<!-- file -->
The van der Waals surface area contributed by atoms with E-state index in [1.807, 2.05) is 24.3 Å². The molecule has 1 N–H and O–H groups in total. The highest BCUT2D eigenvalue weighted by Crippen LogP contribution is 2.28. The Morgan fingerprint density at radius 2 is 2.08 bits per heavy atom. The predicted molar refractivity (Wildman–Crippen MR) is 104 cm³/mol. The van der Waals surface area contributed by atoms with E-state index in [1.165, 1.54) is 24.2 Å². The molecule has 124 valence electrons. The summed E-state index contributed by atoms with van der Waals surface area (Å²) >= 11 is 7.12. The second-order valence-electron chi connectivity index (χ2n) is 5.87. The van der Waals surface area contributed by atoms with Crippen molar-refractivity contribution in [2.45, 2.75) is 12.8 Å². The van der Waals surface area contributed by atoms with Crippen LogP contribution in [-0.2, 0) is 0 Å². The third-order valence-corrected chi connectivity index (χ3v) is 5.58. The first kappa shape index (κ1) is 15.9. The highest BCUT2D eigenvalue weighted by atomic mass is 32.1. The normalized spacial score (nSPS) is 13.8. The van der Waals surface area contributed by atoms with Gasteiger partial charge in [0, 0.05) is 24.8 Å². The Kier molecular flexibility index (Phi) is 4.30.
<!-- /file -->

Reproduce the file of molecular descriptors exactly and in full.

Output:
The van der Waals surface area contributed by atoms with E-state index in [1.807, 2.05) is 24.3 Å². The molecule has 1 N–H and O–H groups in total. The highest BCUT2D eigenvalue weighted by Crippen LogP contribution is 2.28. The Morgan fingerprint density at radius 2 is 2.08 bits per heavy atom. The predicted molar refractivity (Wildman–Crippen MR) is 104 cm³/mol. The van der Waals surface area contributed by atoms with E-state index in [1.165, 1.54) is 24.2 Å². The molecule has 124 valence electrons. The summed E-state index contributed by atoms with van der Waals surface area (Å²) >= 11 is 7.12. The second-order valence-electron chi connectivity index (χ2n) is 5.87. The van der Waals surface area contributed by atoms with Crippen molar-refractivity contribution in [2.45, 2.75) is 12.8 Å². The van der Waals surface area contributed by atoms with Crippen LogP contribution in [-0.2, 0) is 0 Å². The third-order valence-corrected chi connectivity index (χ3v) is 5.58. The first kappa shape index (κ1) is 15.9. The highest BCUT2D eigenvalue weighted by atomic mass is 32.1. The normalized spacial score (nSPS) is 13.8. The van der Waals surface area contributed by atoms with Gasteiger partial charge in [0, 0.05) is 24.8 Å². The Kier molecular flexibility index (Phi) is 4.30.